The Civil War in the East: Struggle, Stalemate, Victory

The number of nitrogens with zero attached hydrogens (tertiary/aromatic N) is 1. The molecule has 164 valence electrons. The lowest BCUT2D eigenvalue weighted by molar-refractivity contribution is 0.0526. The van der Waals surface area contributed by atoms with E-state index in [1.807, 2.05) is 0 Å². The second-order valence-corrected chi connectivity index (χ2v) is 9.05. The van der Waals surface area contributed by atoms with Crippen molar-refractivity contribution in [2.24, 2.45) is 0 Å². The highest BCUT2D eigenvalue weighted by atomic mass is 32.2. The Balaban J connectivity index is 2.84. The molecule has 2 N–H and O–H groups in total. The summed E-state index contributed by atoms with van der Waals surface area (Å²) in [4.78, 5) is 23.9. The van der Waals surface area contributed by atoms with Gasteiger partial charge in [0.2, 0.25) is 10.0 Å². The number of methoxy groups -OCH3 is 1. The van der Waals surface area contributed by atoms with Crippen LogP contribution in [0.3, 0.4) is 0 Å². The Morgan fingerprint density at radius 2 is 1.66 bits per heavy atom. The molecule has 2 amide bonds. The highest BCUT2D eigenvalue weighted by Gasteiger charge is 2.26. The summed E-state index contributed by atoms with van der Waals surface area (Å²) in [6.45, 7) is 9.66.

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For all the literature about Civil War military operations and leadership, precious little has been written about strategy, particularly in the eastern theater. The Civil War in the East takes a fresh look at military operations in this sector and the assumptions that shaped them. With opposing capitals barely a hundred miles apart and with the Chesapeake Bay-Tidewater area offering Union generals the same sorts of opportunities that Confederate leaders sought in the Shenandoah Valley, geography shaped military operations in fundamental ways. Presidents, politicians, and the press peeked over the shoulders of military commanders, some of whom were not reluctant to engage in their own intrigues as they promoted their fortunes. The location of the respective capitals raised the stakes of victory and defeat. At a time when people viewed war in terms of decisive battles, the anticipation of victory followed by disappointment and persistent strategic stalemate characterized the course of events in the East. About the Author BROOKS D. SIMPSON is ASU Foundation Professor of History at Arizona State University. He is the author of several books, including America's Civil War (Harlan Davidson, 1996) and Ulysses S. Grant: Triumph over Adversity, 1822-1865 (Houghton Mifflin, 2000). He has written numerous articles and appeared on C-SPAN, NPR, and PBS's The American Experience. He lives in Gilbert, Arizona.